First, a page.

Mentor Texts for Teaching Responsibility

modeling-behavior
Oh if only there were a magic wand we teachers could use to help our students magically become responsible adults!  If you have the fairy dust, the magic snap, or a dream class that demonstrates responsibility all the time, you are definitely lucky.  The rest of us need a toolbox full of books, apps, incentives, and a stash of stickers to encourage our young people to make appropriate decisions, and today’s post is intended to help you when you’re needing book choices to model appropriate behavior for your students. In this post, we’ll explore titles to get you started.

I Wanna Iguana:

91xl1aqll6l-2862869 Alex really wants a pet iguana, so he writes a persuasive letter to his mom to convince her.  This book works beautifully for modeling how to organize arguments and could provide students with ideas they might use in their own writing.  If you wish to use this book, you may be able to use these freebies.  Check them out to see if they would work for your needs.  The second freebie includes both comprehension and writing options.

David Gets in Trouble

51tp8iqo46l-4011916Another fantastic choice for learning to be responsible comes from favorite author, David Shannon. Poor David is always having struggles, but in the end, he learns that he doesn’t feel very good when he gives excuses.  I think many children can relate to David’s experiences, and the David books are popular choices for reading aloud in class, but using them as mentor texts for writing ideas or to model voice is even better.  The resource below is not free, but it is reasonably priced.
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Lilly’s Purple Plastic Purse

825081-5049202In addition to these two books, I love Lilly’s Purple Plastic Purse by Kevin Henkes. This story is just plain entertaining and useful for comprehension, modeling behaviors, making connections, and for modeling writing traits.  Plus, there are a ton of resources available to use with it.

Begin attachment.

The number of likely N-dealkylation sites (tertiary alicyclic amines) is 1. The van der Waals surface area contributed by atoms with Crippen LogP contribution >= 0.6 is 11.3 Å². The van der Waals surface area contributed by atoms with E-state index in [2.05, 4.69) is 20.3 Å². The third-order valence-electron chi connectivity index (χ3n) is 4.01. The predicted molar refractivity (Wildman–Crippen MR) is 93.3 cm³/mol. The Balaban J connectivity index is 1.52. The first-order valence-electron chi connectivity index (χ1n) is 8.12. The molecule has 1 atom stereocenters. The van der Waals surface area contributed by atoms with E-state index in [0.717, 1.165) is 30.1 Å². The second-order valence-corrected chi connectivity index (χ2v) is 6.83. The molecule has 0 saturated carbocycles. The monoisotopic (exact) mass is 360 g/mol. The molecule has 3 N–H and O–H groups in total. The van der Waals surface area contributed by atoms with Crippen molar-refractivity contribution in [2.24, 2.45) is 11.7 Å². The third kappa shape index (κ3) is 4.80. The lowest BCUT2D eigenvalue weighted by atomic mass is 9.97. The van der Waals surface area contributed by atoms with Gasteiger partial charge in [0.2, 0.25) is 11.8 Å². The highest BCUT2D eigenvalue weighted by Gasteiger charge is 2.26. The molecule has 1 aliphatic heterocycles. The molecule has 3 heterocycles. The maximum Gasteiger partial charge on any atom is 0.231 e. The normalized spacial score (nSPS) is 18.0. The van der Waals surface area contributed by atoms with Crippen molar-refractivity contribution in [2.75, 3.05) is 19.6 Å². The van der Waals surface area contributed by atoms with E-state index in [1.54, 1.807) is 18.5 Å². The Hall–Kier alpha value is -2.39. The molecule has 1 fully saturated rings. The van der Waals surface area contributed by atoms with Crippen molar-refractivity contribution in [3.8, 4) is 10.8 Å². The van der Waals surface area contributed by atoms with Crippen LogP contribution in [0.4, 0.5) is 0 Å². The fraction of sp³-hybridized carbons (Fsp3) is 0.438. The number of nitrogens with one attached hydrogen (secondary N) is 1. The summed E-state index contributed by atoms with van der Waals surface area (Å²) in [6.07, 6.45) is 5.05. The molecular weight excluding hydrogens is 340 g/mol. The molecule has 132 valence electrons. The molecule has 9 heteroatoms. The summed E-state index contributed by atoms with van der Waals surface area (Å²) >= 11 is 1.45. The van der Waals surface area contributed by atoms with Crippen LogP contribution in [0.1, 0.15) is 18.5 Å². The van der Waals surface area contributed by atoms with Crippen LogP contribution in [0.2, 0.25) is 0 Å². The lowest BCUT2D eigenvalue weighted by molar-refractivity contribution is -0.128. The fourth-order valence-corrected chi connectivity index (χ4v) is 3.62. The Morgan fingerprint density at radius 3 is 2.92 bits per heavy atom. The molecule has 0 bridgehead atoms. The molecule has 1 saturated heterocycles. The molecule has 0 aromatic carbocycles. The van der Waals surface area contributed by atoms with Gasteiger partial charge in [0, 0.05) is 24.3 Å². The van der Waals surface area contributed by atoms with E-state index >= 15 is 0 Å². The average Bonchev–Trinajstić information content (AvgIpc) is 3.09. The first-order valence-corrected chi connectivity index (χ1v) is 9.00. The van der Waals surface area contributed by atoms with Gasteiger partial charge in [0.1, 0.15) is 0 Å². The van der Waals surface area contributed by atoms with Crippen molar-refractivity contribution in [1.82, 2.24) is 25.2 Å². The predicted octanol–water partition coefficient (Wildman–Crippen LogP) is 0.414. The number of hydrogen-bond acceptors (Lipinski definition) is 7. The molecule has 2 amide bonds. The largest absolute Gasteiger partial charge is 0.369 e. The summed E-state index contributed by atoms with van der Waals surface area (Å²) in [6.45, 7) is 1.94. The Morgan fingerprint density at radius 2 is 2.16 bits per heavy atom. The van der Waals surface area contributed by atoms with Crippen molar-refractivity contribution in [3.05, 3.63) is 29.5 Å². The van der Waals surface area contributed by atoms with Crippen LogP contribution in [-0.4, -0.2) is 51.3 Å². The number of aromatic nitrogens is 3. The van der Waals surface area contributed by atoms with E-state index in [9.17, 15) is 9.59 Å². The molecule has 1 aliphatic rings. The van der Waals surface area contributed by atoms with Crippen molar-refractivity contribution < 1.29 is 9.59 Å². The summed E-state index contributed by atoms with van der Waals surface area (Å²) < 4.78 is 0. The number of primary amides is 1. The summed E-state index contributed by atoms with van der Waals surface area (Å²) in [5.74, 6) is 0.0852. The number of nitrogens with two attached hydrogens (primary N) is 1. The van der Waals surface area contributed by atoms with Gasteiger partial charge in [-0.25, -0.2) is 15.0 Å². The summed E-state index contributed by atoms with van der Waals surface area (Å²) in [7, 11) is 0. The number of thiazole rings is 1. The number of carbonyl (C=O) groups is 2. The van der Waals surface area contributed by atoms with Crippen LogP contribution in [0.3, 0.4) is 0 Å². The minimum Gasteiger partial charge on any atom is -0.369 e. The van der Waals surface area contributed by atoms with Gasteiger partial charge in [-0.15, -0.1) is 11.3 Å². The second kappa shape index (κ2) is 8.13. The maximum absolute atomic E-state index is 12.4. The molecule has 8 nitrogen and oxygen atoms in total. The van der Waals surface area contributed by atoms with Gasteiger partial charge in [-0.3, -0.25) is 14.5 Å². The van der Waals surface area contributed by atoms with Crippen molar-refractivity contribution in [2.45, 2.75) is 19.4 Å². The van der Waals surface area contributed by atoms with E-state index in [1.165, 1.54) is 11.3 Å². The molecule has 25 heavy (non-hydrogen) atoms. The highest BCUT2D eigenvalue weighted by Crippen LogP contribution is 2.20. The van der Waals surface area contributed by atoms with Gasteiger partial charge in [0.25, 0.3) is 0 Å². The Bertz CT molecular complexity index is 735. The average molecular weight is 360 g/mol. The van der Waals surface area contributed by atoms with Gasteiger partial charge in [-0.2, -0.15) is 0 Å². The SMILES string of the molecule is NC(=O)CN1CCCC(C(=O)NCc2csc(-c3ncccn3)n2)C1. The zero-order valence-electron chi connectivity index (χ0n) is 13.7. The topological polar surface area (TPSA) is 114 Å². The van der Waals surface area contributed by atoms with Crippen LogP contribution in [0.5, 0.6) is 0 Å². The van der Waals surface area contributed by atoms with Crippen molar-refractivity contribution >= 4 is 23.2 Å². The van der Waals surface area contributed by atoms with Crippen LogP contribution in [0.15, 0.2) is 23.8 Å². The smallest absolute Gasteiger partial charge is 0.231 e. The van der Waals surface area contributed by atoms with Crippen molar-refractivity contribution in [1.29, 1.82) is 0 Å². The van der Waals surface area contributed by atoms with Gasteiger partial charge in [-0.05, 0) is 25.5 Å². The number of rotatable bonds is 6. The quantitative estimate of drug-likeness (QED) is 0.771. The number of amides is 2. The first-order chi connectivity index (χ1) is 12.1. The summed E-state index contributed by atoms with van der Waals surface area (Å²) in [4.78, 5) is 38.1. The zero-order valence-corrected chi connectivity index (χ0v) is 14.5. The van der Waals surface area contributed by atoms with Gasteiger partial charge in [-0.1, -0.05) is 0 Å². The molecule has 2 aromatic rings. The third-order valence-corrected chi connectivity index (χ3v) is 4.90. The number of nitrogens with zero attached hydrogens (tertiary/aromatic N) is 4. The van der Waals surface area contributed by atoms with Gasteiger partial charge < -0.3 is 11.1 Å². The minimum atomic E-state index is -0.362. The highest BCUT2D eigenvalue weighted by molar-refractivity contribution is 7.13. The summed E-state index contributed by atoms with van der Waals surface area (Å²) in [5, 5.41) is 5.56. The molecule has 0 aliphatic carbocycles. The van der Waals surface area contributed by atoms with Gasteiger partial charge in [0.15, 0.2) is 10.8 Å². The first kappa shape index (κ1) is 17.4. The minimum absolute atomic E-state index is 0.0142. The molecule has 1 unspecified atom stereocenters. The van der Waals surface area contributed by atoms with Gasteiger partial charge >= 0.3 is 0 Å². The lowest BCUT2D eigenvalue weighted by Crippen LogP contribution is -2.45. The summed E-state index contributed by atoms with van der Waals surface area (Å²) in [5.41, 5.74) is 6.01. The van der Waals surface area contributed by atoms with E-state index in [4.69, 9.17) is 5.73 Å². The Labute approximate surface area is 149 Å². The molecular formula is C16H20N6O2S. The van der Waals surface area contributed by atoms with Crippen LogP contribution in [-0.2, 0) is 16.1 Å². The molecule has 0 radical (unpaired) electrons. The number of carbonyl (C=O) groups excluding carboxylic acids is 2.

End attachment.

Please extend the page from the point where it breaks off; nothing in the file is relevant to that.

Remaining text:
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Books by Julia Cook

The final author that has done a fantastic job with teaching appropriate behavior through her story plots is Julia Cook.  I was lucky enough to meet Julia not once, but twice.  She has visited our community multiple times, and her list of published books is growing rapidly.  Julia was a guidance counselor who found a love for writing, and her books are unique and gaining in popularity.  Below, I’ve listed a few of my favorites:
Do you have a few favorites?  If so, share them in the comments below.
Have a happy Monday, and happy reading!

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This Post Has 2 Comments

  1. Erica

    Hi Carla! I love your book choices, especially I Wanna Iguana. The voice is priceless.
    I also like The Meanest Thing to Say by Bill Cosby for personal responsibility. As with most books, there are many lessons to be found in this one, including an effective way to deal with bullies and peer pressure. Have a great week!
    One Lucky Teacher

  2. Alicia

    Those are great suggestions! There's also one called "No Excuses" by Dr. Dyer that I've seen, but not read yet.

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